Suicidal Thoughts

Suicide – Warning Signs And Prevention

“Although suicide often seems to occur without warning, the reality is that eight out of ten people who take their own lives do give warning signs. The problem is, most people don’t know those signs.” –
Vanita Halliburton, Founder of the Grant Halliburton Foundation

According to the National Alliance on Mental Illness, suicide is the eighth leading cause of death overall in the United States and the third leading cause of death for people between the ages of 10 and 24.  Yes, you read that correctly.  Suicide kills more teens and young adults than any disease process.

Overall, almost 40,000 Americans commit suicide every year.

Depression occurs more commonly in individuals with other psychiatric conditions, including substance abuse, eating disorders, schizophrenia, anxiety, and PTSD — just to name a few. The good news is that these mental health issues can be managed successfully with medication and therapy, experts agree. The bad news is that only about 4 in 10 people experiencing mental health challenges receive services, according to the SAMHSA report.

“There’s almost this myth if you talk to someone about whether he or she is suicidal, that will increase the risk, which is totally not true. Most of the time, people are relieved when you ask them. It’s a secret they’ve been keeping that they’re scared of. When they talk about it, you can help create a plan for them to feel better and to address the problem.”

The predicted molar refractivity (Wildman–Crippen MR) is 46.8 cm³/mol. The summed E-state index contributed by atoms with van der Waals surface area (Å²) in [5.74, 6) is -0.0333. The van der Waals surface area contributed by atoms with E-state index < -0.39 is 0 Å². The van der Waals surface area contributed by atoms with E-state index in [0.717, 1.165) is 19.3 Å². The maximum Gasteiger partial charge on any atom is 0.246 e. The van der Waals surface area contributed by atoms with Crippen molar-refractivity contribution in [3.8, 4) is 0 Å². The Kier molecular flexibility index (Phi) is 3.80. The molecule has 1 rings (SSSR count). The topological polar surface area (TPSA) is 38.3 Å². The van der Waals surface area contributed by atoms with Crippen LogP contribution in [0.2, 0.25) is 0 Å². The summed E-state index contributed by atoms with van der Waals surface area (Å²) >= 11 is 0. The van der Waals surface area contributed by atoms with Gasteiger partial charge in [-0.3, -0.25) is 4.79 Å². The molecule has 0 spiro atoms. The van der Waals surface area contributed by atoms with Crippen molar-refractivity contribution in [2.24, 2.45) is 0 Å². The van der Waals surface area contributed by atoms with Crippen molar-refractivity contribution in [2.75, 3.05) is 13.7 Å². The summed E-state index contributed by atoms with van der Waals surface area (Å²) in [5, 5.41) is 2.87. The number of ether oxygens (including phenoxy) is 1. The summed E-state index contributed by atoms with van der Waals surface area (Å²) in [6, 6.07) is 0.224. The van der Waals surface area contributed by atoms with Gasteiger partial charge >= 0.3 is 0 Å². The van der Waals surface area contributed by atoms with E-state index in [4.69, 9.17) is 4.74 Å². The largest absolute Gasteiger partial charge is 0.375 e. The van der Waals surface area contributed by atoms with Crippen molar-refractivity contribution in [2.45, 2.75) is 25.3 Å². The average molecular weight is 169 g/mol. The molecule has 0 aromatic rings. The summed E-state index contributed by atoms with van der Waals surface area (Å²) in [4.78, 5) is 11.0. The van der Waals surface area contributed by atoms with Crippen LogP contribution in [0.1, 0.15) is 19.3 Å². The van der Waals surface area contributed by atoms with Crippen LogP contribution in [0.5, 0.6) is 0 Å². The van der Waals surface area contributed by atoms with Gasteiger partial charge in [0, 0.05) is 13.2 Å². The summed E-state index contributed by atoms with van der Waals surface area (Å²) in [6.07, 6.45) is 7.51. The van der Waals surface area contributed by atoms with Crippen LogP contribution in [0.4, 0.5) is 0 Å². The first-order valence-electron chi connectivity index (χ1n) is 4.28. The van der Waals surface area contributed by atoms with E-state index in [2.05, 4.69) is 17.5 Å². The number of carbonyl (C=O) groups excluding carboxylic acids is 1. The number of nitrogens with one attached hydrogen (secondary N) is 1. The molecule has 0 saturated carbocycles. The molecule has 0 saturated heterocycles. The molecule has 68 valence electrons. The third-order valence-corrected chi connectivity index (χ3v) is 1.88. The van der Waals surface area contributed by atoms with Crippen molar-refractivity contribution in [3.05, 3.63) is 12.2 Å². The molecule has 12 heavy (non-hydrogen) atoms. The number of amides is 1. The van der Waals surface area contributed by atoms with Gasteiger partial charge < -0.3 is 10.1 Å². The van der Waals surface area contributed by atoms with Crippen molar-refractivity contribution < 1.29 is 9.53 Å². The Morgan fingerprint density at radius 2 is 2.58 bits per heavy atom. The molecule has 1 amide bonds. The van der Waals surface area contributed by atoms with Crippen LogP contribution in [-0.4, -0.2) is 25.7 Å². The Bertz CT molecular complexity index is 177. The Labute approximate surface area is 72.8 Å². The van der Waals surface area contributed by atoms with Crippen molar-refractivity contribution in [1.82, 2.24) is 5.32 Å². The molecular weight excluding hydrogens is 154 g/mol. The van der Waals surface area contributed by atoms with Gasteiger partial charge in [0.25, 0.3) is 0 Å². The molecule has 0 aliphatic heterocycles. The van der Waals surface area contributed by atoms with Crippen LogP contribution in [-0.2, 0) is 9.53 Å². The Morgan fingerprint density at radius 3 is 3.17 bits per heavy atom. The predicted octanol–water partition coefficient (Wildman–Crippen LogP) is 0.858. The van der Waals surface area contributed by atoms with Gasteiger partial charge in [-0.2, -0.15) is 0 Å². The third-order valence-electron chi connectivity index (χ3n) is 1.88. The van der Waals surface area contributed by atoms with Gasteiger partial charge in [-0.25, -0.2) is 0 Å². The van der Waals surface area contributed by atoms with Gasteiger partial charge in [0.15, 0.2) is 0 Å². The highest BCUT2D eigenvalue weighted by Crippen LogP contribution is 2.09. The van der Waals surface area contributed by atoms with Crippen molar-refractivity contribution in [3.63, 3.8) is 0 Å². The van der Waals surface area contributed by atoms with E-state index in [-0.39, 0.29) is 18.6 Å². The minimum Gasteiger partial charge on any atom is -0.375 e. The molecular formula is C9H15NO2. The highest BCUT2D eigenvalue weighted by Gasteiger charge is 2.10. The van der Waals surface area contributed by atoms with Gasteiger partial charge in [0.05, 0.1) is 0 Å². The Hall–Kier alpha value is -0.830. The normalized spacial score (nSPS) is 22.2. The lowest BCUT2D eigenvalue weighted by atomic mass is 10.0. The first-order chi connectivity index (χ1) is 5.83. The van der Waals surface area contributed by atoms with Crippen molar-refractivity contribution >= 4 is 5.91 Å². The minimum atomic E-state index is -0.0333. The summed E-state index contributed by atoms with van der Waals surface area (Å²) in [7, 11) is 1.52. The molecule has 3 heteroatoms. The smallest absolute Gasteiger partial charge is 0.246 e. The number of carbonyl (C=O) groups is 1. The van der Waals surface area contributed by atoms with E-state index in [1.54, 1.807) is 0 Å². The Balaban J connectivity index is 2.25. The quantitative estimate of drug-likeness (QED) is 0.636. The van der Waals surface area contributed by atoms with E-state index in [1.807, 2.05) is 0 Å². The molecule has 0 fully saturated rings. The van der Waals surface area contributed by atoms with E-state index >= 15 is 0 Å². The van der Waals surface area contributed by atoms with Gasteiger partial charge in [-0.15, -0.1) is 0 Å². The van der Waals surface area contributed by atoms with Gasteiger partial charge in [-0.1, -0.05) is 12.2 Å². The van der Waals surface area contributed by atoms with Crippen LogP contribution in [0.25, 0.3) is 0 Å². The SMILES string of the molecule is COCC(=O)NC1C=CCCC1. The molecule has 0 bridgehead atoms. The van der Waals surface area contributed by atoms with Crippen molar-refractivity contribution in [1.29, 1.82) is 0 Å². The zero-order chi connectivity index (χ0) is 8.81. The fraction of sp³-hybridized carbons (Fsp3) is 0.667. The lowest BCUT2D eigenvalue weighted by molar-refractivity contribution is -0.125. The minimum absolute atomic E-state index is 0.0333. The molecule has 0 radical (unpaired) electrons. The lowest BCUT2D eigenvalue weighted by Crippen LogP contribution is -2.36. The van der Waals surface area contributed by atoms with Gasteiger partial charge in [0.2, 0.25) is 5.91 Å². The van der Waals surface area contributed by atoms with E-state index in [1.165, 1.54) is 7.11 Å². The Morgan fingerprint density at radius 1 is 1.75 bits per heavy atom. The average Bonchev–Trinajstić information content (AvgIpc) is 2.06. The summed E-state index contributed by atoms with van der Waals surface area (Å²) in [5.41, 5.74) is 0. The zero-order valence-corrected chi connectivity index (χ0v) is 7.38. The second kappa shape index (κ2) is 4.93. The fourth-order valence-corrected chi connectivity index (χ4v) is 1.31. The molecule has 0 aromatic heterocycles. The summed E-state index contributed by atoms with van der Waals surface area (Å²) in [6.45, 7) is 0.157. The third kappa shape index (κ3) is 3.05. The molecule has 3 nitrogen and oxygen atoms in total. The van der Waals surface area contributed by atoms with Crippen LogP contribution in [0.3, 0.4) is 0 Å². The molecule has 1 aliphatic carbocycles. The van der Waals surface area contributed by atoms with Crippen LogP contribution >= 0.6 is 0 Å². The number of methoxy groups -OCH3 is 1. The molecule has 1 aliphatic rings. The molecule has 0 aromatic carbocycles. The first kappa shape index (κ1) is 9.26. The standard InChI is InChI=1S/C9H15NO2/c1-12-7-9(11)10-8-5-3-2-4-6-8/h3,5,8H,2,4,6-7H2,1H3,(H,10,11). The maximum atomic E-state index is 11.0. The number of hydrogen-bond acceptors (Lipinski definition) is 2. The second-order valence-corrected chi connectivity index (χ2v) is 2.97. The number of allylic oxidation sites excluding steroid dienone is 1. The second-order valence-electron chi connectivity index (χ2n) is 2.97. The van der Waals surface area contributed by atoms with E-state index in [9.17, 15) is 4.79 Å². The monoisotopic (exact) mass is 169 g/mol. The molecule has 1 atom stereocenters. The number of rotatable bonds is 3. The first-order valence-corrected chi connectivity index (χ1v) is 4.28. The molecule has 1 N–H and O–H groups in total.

If you feel a loved one may be considering suicide, pay close attention to their talk, behavior, and mood:


If a person talks about:

  • Wanting to die or kill themselves
  • Having no reason to live
  • Being a burden
  • Feeling trapped and hopeless
  • Experiencing unbearable pain


A person’s suicide risk is greater if a behavior is new or has increased, especially if it’s related to a painful event, loss, or change.

  • Increased use of alcohol or drugs.
  • Looking for a way to kill themselves, such as searching online for materials or means.
  • Acting recklessly.
  • Withdrawing from activities.
  • Isolating from family and friends.
  • Sleeping too much or too little.
  • Visiting or calling people to say goodbye.
  • Giving away prized possessions.
  • Aggression


  • Depression
  • Loss of interest.
  • Rage
  • Irritability
  • Humiliation
  • Anxiety


If you or a loved one is exhibiting any of the following signs, please seek help:

  • Sense of hopelessness about the future
  • Drastic changes in behavior or personality
  • Uncharacteristic impulsiveness, recklessness or risk-taking
  • Expressions of rage, uncontrolled anger, aggressive behavior
  • Preoccupation with death, dying or suicide through writing, artwork or talking
  • Giving away prized possessions
  • Loss of interest in personal appearance
  • Increased use of alcohol or drugs
  • Withdrawal from friends, family and society
  • Extreme anxiety or agitation; inability to sleep or sleeping all the time
  • A recent severe stressor, such as real or anticipated loss of a relationship, unplanned pregnancy, victim of bullying or family conflict
  • A previous suicide attempt or exposure to another’s suicidal behavior

SOURCE: Grant Halliburton Foundation
(409) 200-2220

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